So, Fugitive X is about these three kids, all family, Kevin, Nick, and Cass, Cass being the girl, who are in the forest on the run from these bots apparently after escaping their city that was trying to kill them and was able to be shut down courtesy of them for ninety minutes. They're trying everything they can to avoid recapture and be "reeducated" to a proper citizen, hopefully finding some rebels that are said to be around the big forest. Remind you of anything? Oh, I don't know. Say, Erin Bowman's debut novel Taken? Or Lois Lowry's The Giver in the third act? But then a little mix-up and bogus planning ends up with two separated and in camps and the other set to be brainwashed. How will they reunite and once again, escape from whatever community is holding them captive, for their safety or their own?
Maybe one of the reasons I hated this book is because I've now read SO many like this. Maybe I'm starting to lose my mojo. Still, it doesn't usually make for a good book when your title is about a fugitive in which we don't know which one it is, nor are half the time the characters actually on the run. That's like saying we are all fugitives from Al Qaeda. Duh, but can you really call us hunted? There's also the terribly flat characters. There are these side characters, Lexi and Farryn, who seem to be your same normal dime-a-dozen resourceful heroes, and Kevin, Nick and Cass all feel a little black and white. Apart from difference in age and speed, there doesn't seem to be any difference of personality between them. I may be bashing this book just because that information was probably put into the first instalment, but a few things tell me I still would've hated this book either way for three other reasons I haven't talked about yet. 1) A main character is brainwashed and has to be healed and remember what her real life was once like. Really? We already spent so much time with this character in the first book (if you read it) and we know her life and her being brainwashed, so what was the point other than to slow down the entire rest of the crew and go on about how "you're not my family"? If it was a mystery as to who was the real family to us as well somehow, that would've been better. 2) The two characters who aren't brainwashed keep thinking of ways to escape their camps without ever thinking things through hard enough. They're too one-sided. 3) The escape plans and processes are stupid.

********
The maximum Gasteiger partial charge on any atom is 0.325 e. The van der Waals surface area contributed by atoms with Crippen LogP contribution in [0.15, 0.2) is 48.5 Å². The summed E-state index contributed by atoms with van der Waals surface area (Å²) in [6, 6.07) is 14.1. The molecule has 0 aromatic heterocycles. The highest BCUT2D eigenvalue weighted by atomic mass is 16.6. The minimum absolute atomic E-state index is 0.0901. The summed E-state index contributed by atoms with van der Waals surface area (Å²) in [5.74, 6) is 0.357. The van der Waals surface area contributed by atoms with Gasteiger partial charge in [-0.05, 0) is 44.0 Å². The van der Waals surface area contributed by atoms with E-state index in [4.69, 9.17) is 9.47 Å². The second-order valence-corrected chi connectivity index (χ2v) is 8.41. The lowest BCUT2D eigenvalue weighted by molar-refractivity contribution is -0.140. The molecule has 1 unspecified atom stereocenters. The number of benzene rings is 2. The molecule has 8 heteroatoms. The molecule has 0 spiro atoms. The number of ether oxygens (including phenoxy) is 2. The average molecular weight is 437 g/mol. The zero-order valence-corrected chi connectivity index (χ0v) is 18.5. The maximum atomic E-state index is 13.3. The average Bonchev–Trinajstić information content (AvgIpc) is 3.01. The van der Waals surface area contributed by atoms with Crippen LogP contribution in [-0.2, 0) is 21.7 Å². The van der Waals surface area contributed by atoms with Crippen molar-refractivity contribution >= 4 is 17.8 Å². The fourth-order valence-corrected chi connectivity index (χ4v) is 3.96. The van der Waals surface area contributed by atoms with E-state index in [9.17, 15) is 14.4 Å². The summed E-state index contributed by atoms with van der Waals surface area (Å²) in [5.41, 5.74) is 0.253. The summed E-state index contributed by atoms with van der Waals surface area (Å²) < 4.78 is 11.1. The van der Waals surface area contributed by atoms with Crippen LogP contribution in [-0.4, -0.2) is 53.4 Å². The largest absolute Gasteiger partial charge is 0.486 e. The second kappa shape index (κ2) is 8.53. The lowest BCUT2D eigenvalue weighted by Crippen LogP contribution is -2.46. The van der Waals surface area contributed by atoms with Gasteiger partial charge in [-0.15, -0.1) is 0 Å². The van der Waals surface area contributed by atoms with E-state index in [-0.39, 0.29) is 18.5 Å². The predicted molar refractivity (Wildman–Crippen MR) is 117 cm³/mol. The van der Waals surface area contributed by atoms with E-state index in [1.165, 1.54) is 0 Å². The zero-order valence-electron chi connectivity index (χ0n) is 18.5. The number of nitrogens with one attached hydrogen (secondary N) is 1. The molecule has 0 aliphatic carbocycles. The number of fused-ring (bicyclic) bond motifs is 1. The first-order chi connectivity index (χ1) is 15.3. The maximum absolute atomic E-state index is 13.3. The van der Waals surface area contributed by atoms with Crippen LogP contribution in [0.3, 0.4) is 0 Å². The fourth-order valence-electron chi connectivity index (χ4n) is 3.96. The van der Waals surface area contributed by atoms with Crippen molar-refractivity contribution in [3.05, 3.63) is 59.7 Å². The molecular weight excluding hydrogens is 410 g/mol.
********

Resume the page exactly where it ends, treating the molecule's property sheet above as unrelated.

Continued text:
It is sometimes action packed though, and there were two times where I was moderately surprised. However, there were too many plot elements that felt like cheap knockoffs of much better ones and the characters don't seem to have any colour or goal.